“We haven?óÔé¼Ôäót made a final decision yet as to whether it will be deployed,” said trackside operations director Alan Permane, “but we?óÔé¼Ôäóve been conducting a lot of simulation work with the concept to help clarify that decision and there?óÔé¼Ôäós a good chance we?óÔé¼Ôäóll see it make an appearance.”
The Drag Reduction Device – also referred to as Double DRS – uses airflow to enhance the rear wing stalling effect at high speed to reduce drag.
It is particularly useful at circuits like Spa which have very long straights. However it is difficult to tune as it must not operate when a driver is tackling a very high-speed corner, such as Spa’s Eau Rouge or Blanchimont.
Permane said the team will do everything they can to enhance the performance of the car between now and next week’s race:
“Although we have had a decent gap of four weeks between races, two of those are eliminated by the enforced factory shutdown. This still leaves two weeks of course; a period of time sufficient to bring a few new parts to the table as we would normally do in such a gap.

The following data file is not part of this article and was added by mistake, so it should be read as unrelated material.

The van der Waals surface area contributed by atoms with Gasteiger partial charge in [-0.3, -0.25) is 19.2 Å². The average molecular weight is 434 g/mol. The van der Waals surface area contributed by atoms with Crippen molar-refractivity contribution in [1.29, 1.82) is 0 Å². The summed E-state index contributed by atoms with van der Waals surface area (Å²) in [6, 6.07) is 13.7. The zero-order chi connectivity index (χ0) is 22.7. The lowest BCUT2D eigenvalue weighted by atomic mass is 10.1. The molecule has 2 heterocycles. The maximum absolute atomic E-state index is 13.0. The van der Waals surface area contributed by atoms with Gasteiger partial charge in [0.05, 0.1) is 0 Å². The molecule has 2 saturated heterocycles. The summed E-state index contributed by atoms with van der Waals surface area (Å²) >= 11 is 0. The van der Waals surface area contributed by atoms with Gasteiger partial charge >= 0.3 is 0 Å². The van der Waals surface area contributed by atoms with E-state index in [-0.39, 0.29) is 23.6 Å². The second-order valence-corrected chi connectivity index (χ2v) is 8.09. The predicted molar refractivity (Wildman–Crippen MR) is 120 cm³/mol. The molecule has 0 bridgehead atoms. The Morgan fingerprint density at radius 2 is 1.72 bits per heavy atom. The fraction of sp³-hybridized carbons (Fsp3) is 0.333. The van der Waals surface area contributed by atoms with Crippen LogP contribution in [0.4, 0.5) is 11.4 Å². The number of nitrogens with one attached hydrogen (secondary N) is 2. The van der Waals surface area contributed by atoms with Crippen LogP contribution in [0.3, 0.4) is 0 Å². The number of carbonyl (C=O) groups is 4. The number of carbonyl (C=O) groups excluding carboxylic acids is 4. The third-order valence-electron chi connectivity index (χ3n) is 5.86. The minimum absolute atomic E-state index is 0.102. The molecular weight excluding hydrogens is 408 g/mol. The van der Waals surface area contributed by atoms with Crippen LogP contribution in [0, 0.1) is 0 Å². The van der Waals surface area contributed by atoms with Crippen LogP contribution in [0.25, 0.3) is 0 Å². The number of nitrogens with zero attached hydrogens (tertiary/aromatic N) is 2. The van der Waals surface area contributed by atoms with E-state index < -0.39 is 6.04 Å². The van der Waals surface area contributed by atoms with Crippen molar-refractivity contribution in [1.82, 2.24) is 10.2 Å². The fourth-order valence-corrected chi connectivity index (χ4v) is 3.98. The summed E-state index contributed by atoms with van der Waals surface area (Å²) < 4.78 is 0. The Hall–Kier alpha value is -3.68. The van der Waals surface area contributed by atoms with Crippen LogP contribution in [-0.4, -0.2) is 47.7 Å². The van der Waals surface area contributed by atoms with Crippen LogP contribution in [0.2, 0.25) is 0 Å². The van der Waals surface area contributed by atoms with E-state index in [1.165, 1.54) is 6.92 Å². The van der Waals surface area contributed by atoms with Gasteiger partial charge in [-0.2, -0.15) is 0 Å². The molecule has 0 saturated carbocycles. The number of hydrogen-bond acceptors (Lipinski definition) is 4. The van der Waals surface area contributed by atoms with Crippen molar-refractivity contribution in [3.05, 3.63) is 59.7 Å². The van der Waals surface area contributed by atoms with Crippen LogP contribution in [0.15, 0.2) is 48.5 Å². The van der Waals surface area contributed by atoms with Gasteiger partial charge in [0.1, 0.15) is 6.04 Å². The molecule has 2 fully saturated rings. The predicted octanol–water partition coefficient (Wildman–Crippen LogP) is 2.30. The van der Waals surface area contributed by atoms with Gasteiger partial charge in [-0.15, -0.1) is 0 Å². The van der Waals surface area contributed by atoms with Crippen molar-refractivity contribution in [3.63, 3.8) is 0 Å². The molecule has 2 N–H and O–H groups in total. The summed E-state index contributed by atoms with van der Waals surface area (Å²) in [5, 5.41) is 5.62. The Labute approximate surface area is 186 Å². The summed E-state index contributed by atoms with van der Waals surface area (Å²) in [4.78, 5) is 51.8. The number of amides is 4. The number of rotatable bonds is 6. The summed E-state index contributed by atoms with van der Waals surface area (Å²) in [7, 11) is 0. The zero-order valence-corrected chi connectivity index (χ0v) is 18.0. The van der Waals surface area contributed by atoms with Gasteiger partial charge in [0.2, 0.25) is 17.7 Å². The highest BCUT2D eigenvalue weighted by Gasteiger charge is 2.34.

“The advantage we have with Spa being so close geographically is that we can be working on the cars back at Enstone right up until the Tuesday night before the race, and still have sufficient time to get them to the circuit ready for work on Thursday morning. We?óÔé¼Ôäóve got several updates coming up ?óÔé¼ÔÇ£ both mechanical and aerodynamic ?óÔé¼ÔÇ£ so we?óÔé¼Ôäóre confident of making another step forward.”
2013 Belgian Grand Prix
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Image ?é?® Lotus/LAT